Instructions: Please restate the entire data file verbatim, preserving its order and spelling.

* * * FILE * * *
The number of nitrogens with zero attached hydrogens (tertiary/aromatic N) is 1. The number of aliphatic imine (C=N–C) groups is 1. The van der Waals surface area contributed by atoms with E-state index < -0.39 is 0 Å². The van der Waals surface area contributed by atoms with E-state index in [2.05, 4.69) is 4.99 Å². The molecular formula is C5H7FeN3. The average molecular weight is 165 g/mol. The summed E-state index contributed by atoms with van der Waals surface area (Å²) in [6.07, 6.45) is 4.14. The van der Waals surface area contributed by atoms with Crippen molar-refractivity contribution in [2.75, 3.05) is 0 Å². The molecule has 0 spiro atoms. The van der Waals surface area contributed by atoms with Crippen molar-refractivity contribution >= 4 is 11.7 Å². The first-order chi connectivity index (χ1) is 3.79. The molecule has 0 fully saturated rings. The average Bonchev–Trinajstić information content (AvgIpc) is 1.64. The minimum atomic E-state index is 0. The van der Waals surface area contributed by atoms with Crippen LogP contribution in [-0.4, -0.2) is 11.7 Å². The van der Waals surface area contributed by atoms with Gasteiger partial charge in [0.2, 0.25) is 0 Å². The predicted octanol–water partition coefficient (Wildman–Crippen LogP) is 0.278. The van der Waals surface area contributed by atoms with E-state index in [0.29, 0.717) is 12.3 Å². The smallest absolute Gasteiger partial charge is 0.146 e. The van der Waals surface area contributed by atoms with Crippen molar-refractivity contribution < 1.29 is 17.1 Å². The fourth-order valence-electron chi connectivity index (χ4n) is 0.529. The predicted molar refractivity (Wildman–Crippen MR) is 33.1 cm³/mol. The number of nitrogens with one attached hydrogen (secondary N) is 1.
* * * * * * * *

The number of nitrogens with zero attached hydrogens (tertiary/aromatic N) is 1. The number of aliphatic imine (C=N–C) groups is 1. The van der Waals surface area contributed by atoms with E-state index < -0.39 is 0 Å². The van der Waals surface area contributed by atoms with E-state index in [2.05, 4.69) is 4.99 Å². The molecular formula is C5H7FeN3. The average molecular weight is 165 g/mol. The summed E-state index contributed by atoms with van der Waals surface area (Å²) in [6.07, 6.45) is 4.14. The van der Waals surface area contributed by atoms with Crippen molar-refractivity contribution in [2.75, 3.05) is 0 Å². The molecule has 0 spiro atoms. The van der Waals surface area contributed by atoms with Crippen molar-refractivity contribution >= 4 is 11.7 Å². The first-order chi connectivity index (χ1) is 3.79. The molecule has 0 fully saturated rings. The average Bonchev–Trinajstić information content (AvgIpc) is 1.64. The minimum atomic E-state index is 0. The van der Waals surface area contributed by atoms with Crippen LogP contribution in [-0.4, -0.2) is 11.7 Å². The van der Waals surface area contributed by atoms with Gasteiger partial charge in [0.2, 0.25) is 0 Å². The predicted octanol–water partition coefficient (Wildman–Crippen LogP) is 0.278. The van der Waals surface area contributed by atoms with E-state index in [0.29, 0.717) is 12.3 Å². The smallest absolute Gasteiger partial charge is 0.146 e. The van der Waals surface area contributed by atoms with Crippen molar-refractivity contribution < 1.29 is 17.1 Å². The fourth-order valence-electron chi connectivity index (χ4n) is 0.529. The predicted molar refractivity (Wildman–Crippen MR) is 33.1 cm³/mol. The number of nitrogens with one attached hydrogen (secondary N) is 1.